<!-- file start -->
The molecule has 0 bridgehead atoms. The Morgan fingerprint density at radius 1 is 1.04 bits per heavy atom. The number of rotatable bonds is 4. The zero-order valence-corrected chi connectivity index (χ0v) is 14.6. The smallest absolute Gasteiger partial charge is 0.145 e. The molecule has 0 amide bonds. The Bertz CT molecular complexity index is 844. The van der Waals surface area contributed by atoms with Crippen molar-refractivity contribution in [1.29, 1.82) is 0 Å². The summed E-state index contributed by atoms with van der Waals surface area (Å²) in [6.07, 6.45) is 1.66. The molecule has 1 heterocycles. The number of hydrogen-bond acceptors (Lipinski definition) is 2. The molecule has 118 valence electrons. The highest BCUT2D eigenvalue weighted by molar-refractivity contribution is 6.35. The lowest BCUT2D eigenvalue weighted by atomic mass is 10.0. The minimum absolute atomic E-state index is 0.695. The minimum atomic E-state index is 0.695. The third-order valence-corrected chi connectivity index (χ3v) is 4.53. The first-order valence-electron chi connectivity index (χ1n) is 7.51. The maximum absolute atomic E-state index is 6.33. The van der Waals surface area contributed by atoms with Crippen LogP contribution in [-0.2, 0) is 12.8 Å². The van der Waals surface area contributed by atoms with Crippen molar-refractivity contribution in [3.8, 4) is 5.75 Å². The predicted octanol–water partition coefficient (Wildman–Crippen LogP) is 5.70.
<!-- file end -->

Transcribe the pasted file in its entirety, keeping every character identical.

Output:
The molecule has 0 bridgehead atoms. The Morgan fingerprint density at radius 1 is 1.04 bits per heavy atom. The number of rotatable bonds is 4. The zero-order valence-corrected chi connectivity index (χ0v) is 14.6. The smallest absolute Gasteiger partial charge is 0.145 e. The molecule has 0 amide bonds. The Bertz CT molecular complexity index is 844. The van der Waals surface area contributed by atoms with Crippen molar-refractivity contribution in [1.29, 1.82) is 0 Å². The summed E-state index contributed by atoms with van der Waals surface area (Å²) in [6.07, 6.45) is 1.66. The molecule has 1 heterocycles. The number of hydrogen-bond acceptors (Lipinski definition) is 2. The molecule has 118 valence electrons. The highest BCUT2D eigenvalue weighted by molar-refractivity contribution is 6.35. The lowest BCUT2D eigenvalue weighted by atomic mass is 10.0. The minimum absolute atomic E-state index is 0.695. The minimum atomic E-state index is 0.695. The third-order valence-corrected chi connectivity index (χ3v) is 4.53. The first-order valence-electron chi connectivity index (χ1n) is 7.51. The maximum absolute atomic E-state index is 6.33. The van der Waals surface area contributed by atoms with Crippen LogP contribution in [-0.2, 0) is 12.8 Å². The van der Waals surface area contributed by atoms with Crippen molar-refractivity contribution in [3.8, 4) is 5.75 Å². The predicted octanol–water partition coefficient (Wildman–Crippen LogP) is 5.70.